Simon Taylor (2001) argues that the increase in the awareness for vegetarian diet as an alternative in the UK meals is evident since the late years of the 1990s itself. The fact that the consumers for vegetarian food not only in the fast food industry but also in the overall consumer food industry right from the supermarkets up to restaurants since the dawn of the twenty-first century (Simon Taylor, 2004) further justifies that the consumer behaviour towards the vegetarian food in the UK has been increasingly positive. The major driving factors for this state in the target market are identified by Simon Taylor (2004) as mentioned below

Awareness: The increase in the awareness among the general public who comprise the consumers in the food industry that the vegetarian diet is a healthy option for overcoming obesity and other health problems is the primary element for the drive of the consumers towards vegetarian range of food products.

Scientific developments: The continuous research on meat based food products and the establishment of the fact that the animals (pig, cow etc) that are slaughtered for producing meat can carry germs that cause diseases like the transfer of malarial bacteria from the female anopheles mosquitoes into pigs eventually transferring into human beings causing malaria to the consumers has increased the pre-caution among the consumers to avoid meat products in their food. The above argument might appear weak since the strict adherence of the quality and hygiene standards laid by the government among the meat retailers might contradict the above statement. But the fact that the transfer of disease causing germs can grow in meat faster than in vegetables as argued by Simon Taylor (2001) supports the argument.

Government and Media:

The strive of the government to encourage the vegetarian food in the diet among the UK general public is the major cause for the consumer behaviour towards the vegetarian foods. The fat nation campaign by the BBC in 2004 is a classical example for the support of the media towards eliminating obesity through encouraging the general public to change towards vegetarian diet.

Furthermore, Isla Gower (2004) argues that the fast food retailing in the UK has grown tremendously with the increase in the retail parks in the geography. This is mainly because of the fact that the general public or the consumers are increasingly treating the process of shopping as a outing event with the family rather than perceiving it in the generic form of buying essentials. This attitude of the consumers has increased the sales in the fast food centres like Mc Donald Plc that is present in the retail parks or in the cit centres where the public gather to spend their time in leisure. The above scenario with the arguments on the increase in the awareness on the vegetarian diet apparently increases the demand for vegetarian range of fast food.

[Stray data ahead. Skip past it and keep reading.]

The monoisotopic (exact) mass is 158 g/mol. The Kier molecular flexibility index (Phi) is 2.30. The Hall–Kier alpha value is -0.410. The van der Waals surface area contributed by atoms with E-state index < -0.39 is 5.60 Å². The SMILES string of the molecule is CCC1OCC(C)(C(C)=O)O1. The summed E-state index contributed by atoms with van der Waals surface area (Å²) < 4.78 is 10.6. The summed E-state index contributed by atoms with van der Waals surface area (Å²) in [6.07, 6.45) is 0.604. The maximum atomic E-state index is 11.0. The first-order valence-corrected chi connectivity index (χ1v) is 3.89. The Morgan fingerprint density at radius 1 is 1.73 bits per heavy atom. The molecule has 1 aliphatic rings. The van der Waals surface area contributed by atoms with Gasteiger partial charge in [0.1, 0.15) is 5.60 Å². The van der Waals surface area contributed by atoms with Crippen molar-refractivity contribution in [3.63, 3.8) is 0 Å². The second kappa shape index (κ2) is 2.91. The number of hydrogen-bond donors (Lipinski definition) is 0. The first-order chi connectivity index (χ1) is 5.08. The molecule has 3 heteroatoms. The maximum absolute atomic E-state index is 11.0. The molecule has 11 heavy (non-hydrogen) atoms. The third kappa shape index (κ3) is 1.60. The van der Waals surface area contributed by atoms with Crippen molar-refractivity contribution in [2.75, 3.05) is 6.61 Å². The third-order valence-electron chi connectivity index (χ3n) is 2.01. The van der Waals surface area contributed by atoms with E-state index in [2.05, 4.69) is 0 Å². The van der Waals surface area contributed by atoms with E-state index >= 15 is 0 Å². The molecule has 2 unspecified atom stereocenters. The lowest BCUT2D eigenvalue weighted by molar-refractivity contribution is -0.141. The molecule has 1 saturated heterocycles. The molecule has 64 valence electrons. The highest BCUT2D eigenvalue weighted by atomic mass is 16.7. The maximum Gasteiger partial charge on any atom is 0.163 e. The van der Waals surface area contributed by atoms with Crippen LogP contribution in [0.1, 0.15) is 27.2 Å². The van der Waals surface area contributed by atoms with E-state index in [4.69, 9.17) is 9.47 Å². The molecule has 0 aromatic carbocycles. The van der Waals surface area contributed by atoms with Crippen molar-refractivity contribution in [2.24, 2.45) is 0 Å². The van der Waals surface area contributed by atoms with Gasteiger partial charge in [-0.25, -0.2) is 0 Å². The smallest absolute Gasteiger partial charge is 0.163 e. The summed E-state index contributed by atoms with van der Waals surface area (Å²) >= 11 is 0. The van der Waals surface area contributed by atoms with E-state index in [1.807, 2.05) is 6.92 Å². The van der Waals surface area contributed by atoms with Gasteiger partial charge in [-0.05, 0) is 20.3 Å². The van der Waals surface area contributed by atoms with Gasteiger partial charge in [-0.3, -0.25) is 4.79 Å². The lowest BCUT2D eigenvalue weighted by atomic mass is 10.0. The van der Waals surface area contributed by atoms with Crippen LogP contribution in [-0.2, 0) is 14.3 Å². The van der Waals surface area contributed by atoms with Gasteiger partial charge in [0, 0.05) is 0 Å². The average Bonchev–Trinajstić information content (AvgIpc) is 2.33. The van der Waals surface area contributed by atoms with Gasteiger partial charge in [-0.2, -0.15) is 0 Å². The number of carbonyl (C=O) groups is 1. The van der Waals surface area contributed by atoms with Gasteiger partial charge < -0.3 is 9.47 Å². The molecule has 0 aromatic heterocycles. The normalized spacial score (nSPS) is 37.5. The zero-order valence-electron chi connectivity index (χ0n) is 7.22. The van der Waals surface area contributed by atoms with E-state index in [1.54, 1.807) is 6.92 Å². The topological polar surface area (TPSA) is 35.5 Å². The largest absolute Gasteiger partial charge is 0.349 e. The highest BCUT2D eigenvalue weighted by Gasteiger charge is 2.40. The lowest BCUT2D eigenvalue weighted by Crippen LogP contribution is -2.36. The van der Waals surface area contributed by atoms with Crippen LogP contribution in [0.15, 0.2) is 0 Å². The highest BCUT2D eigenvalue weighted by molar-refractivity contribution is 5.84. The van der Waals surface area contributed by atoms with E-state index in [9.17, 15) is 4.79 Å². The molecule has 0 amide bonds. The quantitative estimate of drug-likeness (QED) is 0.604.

The above arguments justify the consumer behaviour elements that attribute to the marketing strategy of Mc Donald Plc in promoting the Vegetarian burgers in the fast food industry. The fact that the awareness among the consumers that the fast food products are rich in fat and are not healthy were the major elements that contribute to the customisation of the vegetarian burger as Corn burger since corn is very low in fat making the vegetarian burger as a healthy alternative fast food.

Also, the customised range of vegetarian meals apart from burgers with the salads as option to fries in the retail outlets of Mc Donald justifies that the above mentioned arguments on the consumer behaviour towards vegetarian diet and obesity are the driving factors for the marketing strategy of the company.

Conclusion

The discussion on the marketing strategy of Mc Donald Plc for vegetarian burgers makes it clear that the company is dynamic in nature to respond to the changes in the market. Alongside, it is also clear that the design of the marketing mix which is the heart of the marketing strategy should reflect upon the target market demand in order to increase the sales proving the arguments of the academic authors mentioned in this essay. The analysis on the consumer behaviour has also revealed that the consumer behaviour in the UK fast food market was the major element for the marketing strategy of Mc Donald Plc in selling vegetarian burger. Alongside, the insight into the company’s strive towards increasing sales through a range of products in vegetarian fast foods further justifies that the consumer behaviour is the key to design the marketing strategy for any product in an organization.

References

Books

  • Frances Brassington and Stephen Pettitt, (2003), Principles of Marketing, third edition, UK: Prentice Hall Financial Times.
  • Malcolm McDonald, (1996), Strategic Marketing Planning, UK: Prentice Hall
  • Philip Kotler, (1988), Marketing Management Analysis, Planning, Implementation and Control, 6th Edition, UK: Prentice Hall

Journals and white papers

  • Company Profile, (2005), Mc Donald Inc, UK: Data monitor Plc
  • Isla Gower, (2004), UK Retailing: Market Assessment 2004, UK: Key Note Ltd
  • Simon Taylor, (2001), Diet and Fat-Free Foods: 2001Market Assessment, UK, Key Note Ltd